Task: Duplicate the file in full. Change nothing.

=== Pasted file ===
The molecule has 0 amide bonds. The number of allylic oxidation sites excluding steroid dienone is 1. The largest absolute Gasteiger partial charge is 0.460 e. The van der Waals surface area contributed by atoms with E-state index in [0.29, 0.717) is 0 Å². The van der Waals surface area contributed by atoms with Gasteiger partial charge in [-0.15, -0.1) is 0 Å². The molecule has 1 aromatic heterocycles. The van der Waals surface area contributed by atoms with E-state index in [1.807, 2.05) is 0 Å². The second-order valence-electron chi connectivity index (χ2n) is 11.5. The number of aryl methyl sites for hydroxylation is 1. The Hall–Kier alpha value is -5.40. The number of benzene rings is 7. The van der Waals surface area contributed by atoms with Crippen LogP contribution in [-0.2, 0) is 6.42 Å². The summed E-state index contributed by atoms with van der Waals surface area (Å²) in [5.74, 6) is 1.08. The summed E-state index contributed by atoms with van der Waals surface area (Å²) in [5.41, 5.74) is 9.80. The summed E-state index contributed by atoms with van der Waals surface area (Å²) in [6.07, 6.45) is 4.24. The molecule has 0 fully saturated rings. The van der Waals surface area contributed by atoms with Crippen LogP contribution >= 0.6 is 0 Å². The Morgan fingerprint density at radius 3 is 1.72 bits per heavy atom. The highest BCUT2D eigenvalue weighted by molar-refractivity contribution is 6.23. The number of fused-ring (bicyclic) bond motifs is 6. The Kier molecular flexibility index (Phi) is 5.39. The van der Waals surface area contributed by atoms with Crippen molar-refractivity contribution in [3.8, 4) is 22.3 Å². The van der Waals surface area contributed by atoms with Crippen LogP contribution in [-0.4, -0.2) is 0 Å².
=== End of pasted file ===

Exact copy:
The molecule has 0 amide bonds. The number of allylic oxidation sites excluding steroid dienone is 1. The largest absolute Gasteiger partial charge is 0.460 e. The van der Waals surface area contributed by atoms with E-state index in [0.29, 0.717) is 0 Å². The van der Waals surface area contributed by atoms with Gasteiger partial charge in [-0.15, -0.1) is 0 Å². The molecule has 1 aromatic heterocycles. The van der Waals surface area contributed by atoms with E-state index in [1.807, 2.05) is 0 Å². The second-order valence-electron chi connectivity index (χ2n) is 11.5. The number of aryl methyl sites for hydroxylation is 1. The Hall–Kier alpha value is -5.40. The number of benzene rings is 7. The van der Waals surface area contributed by atoms with Crippen LogP contribution in [-0.2, 0) is 6.42 Å². The summed E-state index contributed by atoms with van der Waals surface area (Å²) in [5.74, 6) is 1.08. The summed E-state index contributed by atoms with van der Waals surface area (Å²) in [5.41, 5.74) is 9.80. The summed E-state index contributed by atoms with van der Waals surface area (Å²) in [6.07, 6.45) is 4.24. The molecule has 0 fully saturated rings. The van der Waals surface area contributed by atoms with Crippen LogP contribution >= 0.6 is 0 Å². The Morgan fingerprint density at radius 3 is 1.72 bits per heavy atom. The highest BCUT2D eigenvalue weighted by molar-refractivity contribution is 6.23. The number of fused-ring (bicyclic) bond motifs is 6. The Kier molecular flexibility index (Phi) is 5.39. The van der Waals surface area contributed by atoms with Crippen molar-refractivity contribution in [3.8, 4) is 22.3 Å². The van der Waals surface area contributed by atoms with Crippen LogP contribution in [-0.4, -0.2) is 0 Å².